Lemnos (which used to be self-sufficient in agriculture) is far enough from Athens that it remains a laid-back easy-going place. There are still shepherds here:  one told us he can't pay his mortgage. A few years back, he made the mistake of taking out a loan. "What will happen? Will the police come and take away my house?"
The island also has its drug traffickers - not surprising since young people have no jobs, and the police are corrupt. We know a photographer and citizen journalist whose store front was attacked by unemployed kids. The police did nothing, and the kids involved turned out to be a gang of police informers. For complaining, he was place in a psych ward. drugged and held for a month.
I spoke to an American friend who has been living on another island for several decades. When she arrived in 1972, the drachma was worth almost nothing, and life was incredibly cheap. At 76, she has no pension, and a house but the rent consumes almost all her tiny income. She told me she got through last week by fasting for three days.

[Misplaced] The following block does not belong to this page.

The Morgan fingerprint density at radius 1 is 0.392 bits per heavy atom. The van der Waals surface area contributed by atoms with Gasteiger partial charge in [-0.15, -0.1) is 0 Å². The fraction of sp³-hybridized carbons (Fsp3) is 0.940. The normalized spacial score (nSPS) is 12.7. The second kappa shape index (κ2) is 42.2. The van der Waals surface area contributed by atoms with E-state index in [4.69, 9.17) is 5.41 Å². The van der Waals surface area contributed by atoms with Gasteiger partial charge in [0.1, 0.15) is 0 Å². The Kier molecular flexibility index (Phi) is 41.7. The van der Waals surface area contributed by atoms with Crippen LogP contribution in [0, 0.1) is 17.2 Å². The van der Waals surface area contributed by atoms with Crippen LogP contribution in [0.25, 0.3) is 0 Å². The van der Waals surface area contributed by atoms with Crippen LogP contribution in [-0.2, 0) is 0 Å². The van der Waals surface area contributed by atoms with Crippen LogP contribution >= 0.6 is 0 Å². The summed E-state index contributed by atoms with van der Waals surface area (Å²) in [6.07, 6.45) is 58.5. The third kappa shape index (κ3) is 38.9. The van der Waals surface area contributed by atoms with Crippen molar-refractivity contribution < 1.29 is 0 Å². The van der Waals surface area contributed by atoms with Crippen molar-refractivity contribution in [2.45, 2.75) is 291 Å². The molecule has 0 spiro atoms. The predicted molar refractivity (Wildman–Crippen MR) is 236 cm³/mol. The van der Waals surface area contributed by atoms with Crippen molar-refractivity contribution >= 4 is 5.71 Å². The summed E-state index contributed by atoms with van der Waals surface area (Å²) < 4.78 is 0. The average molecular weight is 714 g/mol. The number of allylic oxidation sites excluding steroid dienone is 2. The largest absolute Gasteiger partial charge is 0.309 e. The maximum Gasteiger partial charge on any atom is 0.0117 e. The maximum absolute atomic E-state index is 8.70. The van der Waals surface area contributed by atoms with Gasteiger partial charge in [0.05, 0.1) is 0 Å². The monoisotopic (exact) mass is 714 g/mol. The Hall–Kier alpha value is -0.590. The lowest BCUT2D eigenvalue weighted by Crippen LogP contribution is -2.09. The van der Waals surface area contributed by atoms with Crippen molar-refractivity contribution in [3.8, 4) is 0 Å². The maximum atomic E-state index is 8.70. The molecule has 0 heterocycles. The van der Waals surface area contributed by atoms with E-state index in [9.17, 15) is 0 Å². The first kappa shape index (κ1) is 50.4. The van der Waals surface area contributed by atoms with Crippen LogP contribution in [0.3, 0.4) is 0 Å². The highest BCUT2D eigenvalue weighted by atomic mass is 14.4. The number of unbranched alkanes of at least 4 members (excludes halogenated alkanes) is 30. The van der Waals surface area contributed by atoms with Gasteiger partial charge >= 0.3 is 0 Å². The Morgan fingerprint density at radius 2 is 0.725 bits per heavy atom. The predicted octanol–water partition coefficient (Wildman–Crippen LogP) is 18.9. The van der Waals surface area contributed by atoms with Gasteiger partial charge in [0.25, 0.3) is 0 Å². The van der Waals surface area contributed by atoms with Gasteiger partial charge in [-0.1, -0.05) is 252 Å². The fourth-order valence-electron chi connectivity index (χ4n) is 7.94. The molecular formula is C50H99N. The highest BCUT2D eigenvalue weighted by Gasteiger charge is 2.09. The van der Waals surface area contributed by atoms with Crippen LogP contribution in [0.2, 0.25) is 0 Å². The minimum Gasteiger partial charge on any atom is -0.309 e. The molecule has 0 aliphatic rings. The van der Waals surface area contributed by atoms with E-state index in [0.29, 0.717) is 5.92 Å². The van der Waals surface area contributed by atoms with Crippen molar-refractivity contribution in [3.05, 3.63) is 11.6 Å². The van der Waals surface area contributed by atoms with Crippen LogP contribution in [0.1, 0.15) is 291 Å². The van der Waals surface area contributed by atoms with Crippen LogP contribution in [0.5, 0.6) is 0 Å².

As for Zorba and me, (left) we have a garden. Monsanto has made inroads here and you can't depend on other plants -- we have seen strange hybrids etc. and even though we have honey bees, we're still not sure about this year's cucumbers. This week I made purslane pesto, purslane stirfry, purslane with rice. And dolmades, from leaves from our grapevine. We are also growing lots of beans this year because you never know when supplies might run out. Today I'll probably make potato salad with beans and purslane, which we'll wash down with retsina and ouzo.
Forty years ago, when people were poor and the drachma worth little, there was the consolation of a way of life that had existed for centuries." Now they ask" "How are things in Canada?" I say our banks are strong, and we are living on dirty oil.
"The party is over" is a phrase you heard often a few years back, when new taxes were announced every week. Greeks would be taxed for having children, making their own olive oil, or growing vegetables, in addition to the new property taxes which could double if left unpaid. There was no end to the Draconian measures the right wing government introduced to please its European lenders.